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WV: Money Sent By Family to Prisoners Subject to 40% Deduction, Despite Rule To the Contrary

On June 8, 2016, the West Virginia Supreme Court held that funds received by prisoners from family and friends are considered "earnings" and thus subject to the deductions mandated by W. Va. Code 25-1-3c(c)(1) (2005), even though a department of corrections policy specifically excludes those funds from mandatory deductions. The Supreme Court held that the conflict between statute and policy rendered the policy language "arbitrary and capricious" allowing it to be ignored.

The case was brought pro se by Wade Painter, a prisoner at Mount Olive Correctional Complex, as a writ of mandamus in the circuit court of Kanawha County. The writ challenged the practice by Mount Olive warden David Ballard which subjected all of a prisoner's income to the 40% deductions required by statute. Painter asserted that the department's Policy Directive 111.06, which specifically excluded funds sent by "family and friends" from deductions, should apply and asked the court to order Ballard to stop the deductions.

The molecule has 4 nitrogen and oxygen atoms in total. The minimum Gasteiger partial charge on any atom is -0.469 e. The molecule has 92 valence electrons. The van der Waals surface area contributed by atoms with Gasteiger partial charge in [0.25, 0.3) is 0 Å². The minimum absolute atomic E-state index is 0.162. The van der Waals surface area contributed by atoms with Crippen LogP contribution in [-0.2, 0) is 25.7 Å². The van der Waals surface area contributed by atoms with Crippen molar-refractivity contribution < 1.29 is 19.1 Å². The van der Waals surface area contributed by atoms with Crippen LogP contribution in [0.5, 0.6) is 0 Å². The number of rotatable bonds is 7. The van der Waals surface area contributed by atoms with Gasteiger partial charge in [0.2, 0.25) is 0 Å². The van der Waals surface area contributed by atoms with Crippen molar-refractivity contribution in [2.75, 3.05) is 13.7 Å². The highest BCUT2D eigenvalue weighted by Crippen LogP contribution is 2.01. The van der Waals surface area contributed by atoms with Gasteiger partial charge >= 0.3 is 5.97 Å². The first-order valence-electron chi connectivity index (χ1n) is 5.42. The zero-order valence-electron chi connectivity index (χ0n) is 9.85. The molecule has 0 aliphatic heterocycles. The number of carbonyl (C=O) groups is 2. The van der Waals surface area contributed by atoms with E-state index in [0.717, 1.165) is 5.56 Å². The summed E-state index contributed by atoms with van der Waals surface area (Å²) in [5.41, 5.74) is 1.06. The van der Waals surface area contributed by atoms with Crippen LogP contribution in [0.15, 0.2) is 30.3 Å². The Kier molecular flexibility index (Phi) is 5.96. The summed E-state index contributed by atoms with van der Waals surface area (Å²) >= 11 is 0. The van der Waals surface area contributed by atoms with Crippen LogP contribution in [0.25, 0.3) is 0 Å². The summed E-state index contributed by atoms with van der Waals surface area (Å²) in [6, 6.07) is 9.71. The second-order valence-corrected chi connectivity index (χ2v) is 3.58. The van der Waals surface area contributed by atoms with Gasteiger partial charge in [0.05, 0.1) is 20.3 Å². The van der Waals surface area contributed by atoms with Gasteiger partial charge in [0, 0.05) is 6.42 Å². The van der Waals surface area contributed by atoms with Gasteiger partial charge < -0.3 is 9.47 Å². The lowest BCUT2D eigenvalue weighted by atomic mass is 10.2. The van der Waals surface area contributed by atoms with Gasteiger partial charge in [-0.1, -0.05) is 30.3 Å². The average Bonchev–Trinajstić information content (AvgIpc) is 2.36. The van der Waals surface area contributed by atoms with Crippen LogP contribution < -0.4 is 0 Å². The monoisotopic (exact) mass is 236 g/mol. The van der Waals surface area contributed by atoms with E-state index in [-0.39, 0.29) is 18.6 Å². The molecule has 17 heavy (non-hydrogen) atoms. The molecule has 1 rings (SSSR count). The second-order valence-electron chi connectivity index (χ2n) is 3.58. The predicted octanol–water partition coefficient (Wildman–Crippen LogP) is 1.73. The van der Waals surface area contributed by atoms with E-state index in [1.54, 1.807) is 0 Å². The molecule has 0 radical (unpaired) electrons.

The circuit denied Painter's petition, holding that Painter's criminal judgment, which required restitution to be paid from "all sources" of his income, supersedes the policy. Painter appealed, and after he was appointed counsel, the West Virginia Supreme Court affirmed the circuit court, albeit on slightly different grounds.

In light of the clear language of the statute, the court held, "We see no rational basis for the exclusion of money given by family and friends from the definition of 'earnings' in Policy Directive 111.06. Further, there is no basis for distinguishing this type of gift from. all other gifts subject to deduction," the court wrote. "We can only conclude that the exclusion of funds given to an inmate from family and friends from the definition of 'earnings' is arbitrary and capricious."

The court concluded that the policy can be properly ignored by the department (even though they wrote it), and 40% deductions from all funds a prisoner receives, no matter the source, is legally permissible. See: Painter v. Ballard, No. 14-1266 (S. Ct. WV), June 8, 2016.

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Related legal case

Painter v. Ballard